The East Friendship Landing (near Disney Traders) provides water taxi service to the Germany Pavilion and the West Friendship Landing (near Port of Entry) provides transportation to the Morocco Pavilion. Often between 11am and noon, only one Friendship boat is available for transportation across World Showcase Lagoon. Note, the boat may skip the East or West landing during this time and only make three stops along its journey.

Between the Tower shops is a vast area designed to offer unparalleled vistas of World Showcase, including IllumiNations in the evening. However, sections of this expanse are often rented to private groups or organizations.


Showcase Plaza


Near the railing of this plaza is a telescope. From it you can catch close-up views of the World Showcase nations. And the good news is, it doesn't require a coin to operate. It's free.


Telescope


The last point of interest in Showcase Plaza is Refreshment Port. Once again, notice how the word "port" has been incorporated into the name to help guests understand they're on a journey around the world. In addition, the architecture is very similar to the Tower Shops.


Refreshment Port


Refreshment Port is a snack bar that currently offers Chicken & Cheddar Poppers, Chicken Sandwiches, Crispy Fried Shrimp, and other goodies. To see the complete menu, click here.

To see the sights of International Gateway and Showcase Plaza, check out the video below.



World ShowPlace Events Pavilion

The last topic in my World Showcase tour is about the World ShowPlace Events Pavilion. This temporary structure, although now probably permanent, is used to host Disney events and is rented to private organizations for convention activities. It is located between the United Kingdom and Canada Pavilions.

So how did this "not-quite-up-to-Disney-standards" events pavilion come into being?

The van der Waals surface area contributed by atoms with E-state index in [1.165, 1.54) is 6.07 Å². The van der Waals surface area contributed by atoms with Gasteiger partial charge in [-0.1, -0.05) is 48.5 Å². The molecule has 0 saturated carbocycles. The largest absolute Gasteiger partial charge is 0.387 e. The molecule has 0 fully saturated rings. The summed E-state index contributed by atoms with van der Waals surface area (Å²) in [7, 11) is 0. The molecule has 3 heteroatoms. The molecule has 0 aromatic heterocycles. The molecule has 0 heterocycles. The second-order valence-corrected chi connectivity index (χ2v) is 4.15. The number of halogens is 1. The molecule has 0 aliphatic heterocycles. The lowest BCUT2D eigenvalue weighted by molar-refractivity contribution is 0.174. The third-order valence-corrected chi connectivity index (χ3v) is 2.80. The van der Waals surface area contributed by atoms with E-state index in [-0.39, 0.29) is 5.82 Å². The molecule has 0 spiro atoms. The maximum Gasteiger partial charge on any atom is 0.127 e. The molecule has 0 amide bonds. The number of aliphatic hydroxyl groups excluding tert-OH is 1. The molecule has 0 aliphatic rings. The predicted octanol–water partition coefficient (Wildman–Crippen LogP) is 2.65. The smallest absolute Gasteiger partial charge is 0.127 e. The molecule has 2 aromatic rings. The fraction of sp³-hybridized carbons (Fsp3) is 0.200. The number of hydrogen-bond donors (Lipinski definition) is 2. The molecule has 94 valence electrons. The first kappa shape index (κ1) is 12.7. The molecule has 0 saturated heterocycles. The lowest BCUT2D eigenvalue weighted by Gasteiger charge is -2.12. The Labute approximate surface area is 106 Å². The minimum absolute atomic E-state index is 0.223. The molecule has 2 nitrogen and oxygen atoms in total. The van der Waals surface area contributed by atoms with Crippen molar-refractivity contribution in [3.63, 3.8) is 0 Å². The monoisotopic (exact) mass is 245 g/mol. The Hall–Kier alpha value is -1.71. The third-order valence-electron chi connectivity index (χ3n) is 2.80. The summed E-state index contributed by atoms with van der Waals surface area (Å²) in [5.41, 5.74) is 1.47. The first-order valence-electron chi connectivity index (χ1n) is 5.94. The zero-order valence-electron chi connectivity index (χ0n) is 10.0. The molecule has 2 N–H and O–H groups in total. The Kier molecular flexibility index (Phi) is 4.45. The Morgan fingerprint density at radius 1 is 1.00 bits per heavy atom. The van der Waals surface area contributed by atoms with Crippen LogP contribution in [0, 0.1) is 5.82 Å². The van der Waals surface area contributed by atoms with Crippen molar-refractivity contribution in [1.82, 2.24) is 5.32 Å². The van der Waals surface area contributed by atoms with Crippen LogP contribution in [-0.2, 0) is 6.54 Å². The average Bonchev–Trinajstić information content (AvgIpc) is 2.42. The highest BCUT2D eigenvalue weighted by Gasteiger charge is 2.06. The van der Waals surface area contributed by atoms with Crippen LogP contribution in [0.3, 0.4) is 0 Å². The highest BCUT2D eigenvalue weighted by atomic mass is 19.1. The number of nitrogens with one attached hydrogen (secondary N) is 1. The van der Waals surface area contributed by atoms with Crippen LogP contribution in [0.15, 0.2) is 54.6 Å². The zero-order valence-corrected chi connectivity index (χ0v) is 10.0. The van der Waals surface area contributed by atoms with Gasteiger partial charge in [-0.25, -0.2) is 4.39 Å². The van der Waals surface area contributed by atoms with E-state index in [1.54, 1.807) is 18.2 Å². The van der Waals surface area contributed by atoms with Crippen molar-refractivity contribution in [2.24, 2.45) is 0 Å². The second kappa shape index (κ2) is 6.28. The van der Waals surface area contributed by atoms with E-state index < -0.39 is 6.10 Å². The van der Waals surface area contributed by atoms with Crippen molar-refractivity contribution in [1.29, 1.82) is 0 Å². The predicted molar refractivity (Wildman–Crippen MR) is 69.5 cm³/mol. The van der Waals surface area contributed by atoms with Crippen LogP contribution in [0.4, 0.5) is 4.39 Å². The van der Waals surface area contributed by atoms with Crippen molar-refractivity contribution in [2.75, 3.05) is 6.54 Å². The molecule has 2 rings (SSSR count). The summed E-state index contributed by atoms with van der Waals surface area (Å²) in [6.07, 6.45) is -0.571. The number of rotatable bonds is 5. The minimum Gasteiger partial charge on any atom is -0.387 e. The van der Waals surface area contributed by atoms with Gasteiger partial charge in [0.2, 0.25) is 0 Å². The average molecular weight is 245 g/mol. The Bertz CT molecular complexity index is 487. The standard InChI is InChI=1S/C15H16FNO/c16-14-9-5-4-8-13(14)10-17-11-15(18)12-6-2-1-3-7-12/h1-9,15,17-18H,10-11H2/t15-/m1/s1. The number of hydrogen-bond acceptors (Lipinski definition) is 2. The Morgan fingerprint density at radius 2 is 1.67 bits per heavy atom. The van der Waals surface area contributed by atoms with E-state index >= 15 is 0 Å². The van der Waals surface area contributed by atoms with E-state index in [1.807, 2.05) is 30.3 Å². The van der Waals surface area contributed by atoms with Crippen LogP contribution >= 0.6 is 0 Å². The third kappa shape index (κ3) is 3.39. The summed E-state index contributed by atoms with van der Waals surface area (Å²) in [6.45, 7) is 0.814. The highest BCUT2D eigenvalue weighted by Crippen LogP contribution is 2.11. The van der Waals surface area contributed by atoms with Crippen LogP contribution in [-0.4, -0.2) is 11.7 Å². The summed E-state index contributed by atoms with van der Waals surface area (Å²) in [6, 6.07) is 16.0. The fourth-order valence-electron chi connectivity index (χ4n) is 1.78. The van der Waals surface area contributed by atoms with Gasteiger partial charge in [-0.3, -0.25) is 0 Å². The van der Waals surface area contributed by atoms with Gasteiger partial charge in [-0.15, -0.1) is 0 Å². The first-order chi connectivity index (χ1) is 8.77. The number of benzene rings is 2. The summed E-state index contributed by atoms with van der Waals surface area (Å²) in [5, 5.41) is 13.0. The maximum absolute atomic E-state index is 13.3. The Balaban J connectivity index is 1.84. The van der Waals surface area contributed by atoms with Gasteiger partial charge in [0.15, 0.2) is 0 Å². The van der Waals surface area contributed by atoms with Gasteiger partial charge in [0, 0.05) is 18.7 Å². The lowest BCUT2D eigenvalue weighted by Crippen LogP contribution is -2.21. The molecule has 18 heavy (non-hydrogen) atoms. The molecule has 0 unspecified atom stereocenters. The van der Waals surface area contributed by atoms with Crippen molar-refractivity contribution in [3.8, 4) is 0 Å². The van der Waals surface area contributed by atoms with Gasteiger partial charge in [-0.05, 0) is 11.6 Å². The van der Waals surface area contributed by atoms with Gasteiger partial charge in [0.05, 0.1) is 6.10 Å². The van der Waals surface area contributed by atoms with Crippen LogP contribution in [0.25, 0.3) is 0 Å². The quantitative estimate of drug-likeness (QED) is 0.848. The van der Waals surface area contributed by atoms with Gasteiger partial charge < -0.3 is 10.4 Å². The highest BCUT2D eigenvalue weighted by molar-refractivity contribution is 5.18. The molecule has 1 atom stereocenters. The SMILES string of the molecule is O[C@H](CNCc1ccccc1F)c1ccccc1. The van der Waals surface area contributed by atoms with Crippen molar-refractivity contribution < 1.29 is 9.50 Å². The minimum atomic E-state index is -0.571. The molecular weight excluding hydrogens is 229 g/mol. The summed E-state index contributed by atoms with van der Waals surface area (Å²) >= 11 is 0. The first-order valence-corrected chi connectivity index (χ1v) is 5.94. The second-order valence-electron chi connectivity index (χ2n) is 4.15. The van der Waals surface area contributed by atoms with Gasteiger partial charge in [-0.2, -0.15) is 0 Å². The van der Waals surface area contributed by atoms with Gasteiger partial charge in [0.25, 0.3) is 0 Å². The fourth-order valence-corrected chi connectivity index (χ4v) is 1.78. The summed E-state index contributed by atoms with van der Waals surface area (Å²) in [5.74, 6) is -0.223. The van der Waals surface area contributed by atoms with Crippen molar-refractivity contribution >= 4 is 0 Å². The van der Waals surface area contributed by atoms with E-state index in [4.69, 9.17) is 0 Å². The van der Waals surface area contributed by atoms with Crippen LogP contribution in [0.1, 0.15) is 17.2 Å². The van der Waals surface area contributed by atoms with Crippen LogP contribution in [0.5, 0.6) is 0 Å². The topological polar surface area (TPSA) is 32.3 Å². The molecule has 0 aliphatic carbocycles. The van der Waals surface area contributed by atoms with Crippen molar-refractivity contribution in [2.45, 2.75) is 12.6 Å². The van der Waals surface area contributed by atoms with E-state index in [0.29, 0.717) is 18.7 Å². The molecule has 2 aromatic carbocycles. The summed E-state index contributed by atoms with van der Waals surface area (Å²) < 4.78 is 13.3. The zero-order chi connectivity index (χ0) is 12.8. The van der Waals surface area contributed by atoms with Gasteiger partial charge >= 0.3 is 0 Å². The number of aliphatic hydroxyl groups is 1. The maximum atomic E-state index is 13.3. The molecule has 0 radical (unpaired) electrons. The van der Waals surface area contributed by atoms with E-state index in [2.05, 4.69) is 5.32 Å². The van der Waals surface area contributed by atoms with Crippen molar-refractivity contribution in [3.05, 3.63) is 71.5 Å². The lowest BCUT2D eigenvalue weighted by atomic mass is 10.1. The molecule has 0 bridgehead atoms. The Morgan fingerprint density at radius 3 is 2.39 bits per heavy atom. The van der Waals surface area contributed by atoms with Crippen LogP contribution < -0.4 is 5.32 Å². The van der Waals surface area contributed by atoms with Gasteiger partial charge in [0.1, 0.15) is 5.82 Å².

As the new millennium approached, Disney knew this would be a wonderful marketing opportunity. Since this would be a worldwide celebration, it was decided that Epcot would host most of the Disney World celebrations because of its "international" theme. To help kick things off, one of the best Walt Disney World logos ever created was designed and Mickey's sorcerer's hand was built above Spaceship Earth holding the number 2000.


WDW Millennium Logo

Spaceship Earth


But Disney needed more than a new logo and Mickey's hand to entice visitors to visit Walt Disney World over their 15 month celebration. They needed a new attraction.

Ever since Epcot opened, guests have continually asked, "When are you going to add new countries to World Showcase?" So Disney decided to do just that - well, sort of. They came up with the idea of Millennium Village, a spot along the World Showcase promenade where nations not already represented at Epcot could join in the festivities and spotlight their country. To house the new nations of the Epcot community, Disney built a 60,000 foot, tent-like exhibition hall between the Canada and United Kingdom Pavilions and dubbed it Millennium Village. The hall's construction was simple and inexpensive so that when the celebration ended, it could easily be dismantled.


Millennium Village

Millennium Village


When Millennium Village opened on October 1, 1999, more than 50 countries had signed on to be part of the celebration. Some exhibits consisted of little more than a small area where cast members could chat with guests about their homeland. Other countries presented interactive exhibits where guests could play games, watch movies, or participate in some sort of cultural ceremony.